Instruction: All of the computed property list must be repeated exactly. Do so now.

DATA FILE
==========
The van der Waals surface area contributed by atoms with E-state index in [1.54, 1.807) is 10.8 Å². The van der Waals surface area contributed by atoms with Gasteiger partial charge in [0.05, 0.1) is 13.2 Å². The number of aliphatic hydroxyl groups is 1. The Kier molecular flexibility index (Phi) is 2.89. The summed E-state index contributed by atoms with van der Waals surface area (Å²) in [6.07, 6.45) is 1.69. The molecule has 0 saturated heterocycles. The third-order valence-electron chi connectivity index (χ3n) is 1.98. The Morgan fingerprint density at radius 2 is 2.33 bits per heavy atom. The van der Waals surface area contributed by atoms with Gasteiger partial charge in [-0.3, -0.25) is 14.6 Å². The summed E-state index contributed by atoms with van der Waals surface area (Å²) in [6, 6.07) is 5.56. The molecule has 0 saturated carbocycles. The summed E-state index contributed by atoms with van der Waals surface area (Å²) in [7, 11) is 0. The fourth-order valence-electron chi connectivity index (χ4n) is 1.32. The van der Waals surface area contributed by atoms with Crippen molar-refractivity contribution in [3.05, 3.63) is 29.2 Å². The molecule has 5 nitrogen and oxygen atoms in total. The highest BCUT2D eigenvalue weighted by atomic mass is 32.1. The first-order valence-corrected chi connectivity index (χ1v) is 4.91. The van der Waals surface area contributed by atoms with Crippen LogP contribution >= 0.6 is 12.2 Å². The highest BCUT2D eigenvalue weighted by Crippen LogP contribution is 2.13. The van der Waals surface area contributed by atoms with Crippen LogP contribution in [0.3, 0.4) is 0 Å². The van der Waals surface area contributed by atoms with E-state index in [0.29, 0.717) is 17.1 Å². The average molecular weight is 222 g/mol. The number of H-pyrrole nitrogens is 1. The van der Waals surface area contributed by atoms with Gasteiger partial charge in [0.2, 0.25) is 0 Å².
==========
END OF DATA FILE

The van der Waals surface area contributed by atoms with E-state index in [1.54, 1.807) is 10.8 Å². The van der Waals surface area contributed by atoms with Gasteiger partial charge in [0.05, 0.1) is 13.2 Å². The number of aliphatic hydroxyl groups is 1. The Kier molecular flexibility index (Phi) is 2.89. The summed E-state index contributed by atoms with van der Waals surface area (Å²) in [6.07, 6.45) is 1.69. The molecule has 0 saturated heterocycles. The third-order valence-electron chi connectivity index (χ3n) is 1.98. The Morgan fingerprint density at radius 2 is 2.33 bits per heavy atom. The van der Waals surface area contributed by atoms with Gasteiger partial charge in [-0.3, -0.25) is 14.6 Å². The summed E-state index contributed by atoms with van der Waals surface area (Å²) in [6, 6.07) is 5.56. The molecule has 0 saturated carbocycles. The summed E-state index contributed by atoms with van der Waals surface area (Å²) in [7, 11) is 0. The fourth-order valence-electron chi connectivity index (χ4n) is 1.32. The van der Waals surface area contributed by atoms with Crippen molar-refractivity contribution in [3.05, 3.63) is 29.2 Å². The molecule has 5 nitrogen and oxygen atoms in total. The highest BCUT2D eigenvalue weighted by atomic mass is 32.1. The first-order valence-corrected chi connectivity index (χ1v) is 4.91. The van der Waals surface area contributed by atoms with Crippen LogP contribution >= 0.6 is 12.2 Å². The highest BCUT2D eigenvalue weighted by Crippen LogP contribution is 2.13. The van der Waals surface area contributed by atoms with Crippen LogP contribution in [0.3, 0.4) is 0 Å². The van der Waals surface area contributed by atoms with E-state index in [0.29, 0.717) is 17.1 Å². The average molecular weight is 222 g/mol. The number of H-pyrrole nitrogens is 1. The van der Waals surface area contributed by atoms with Gasteiger partial charge in [0.2, 0.25) is 0 Å².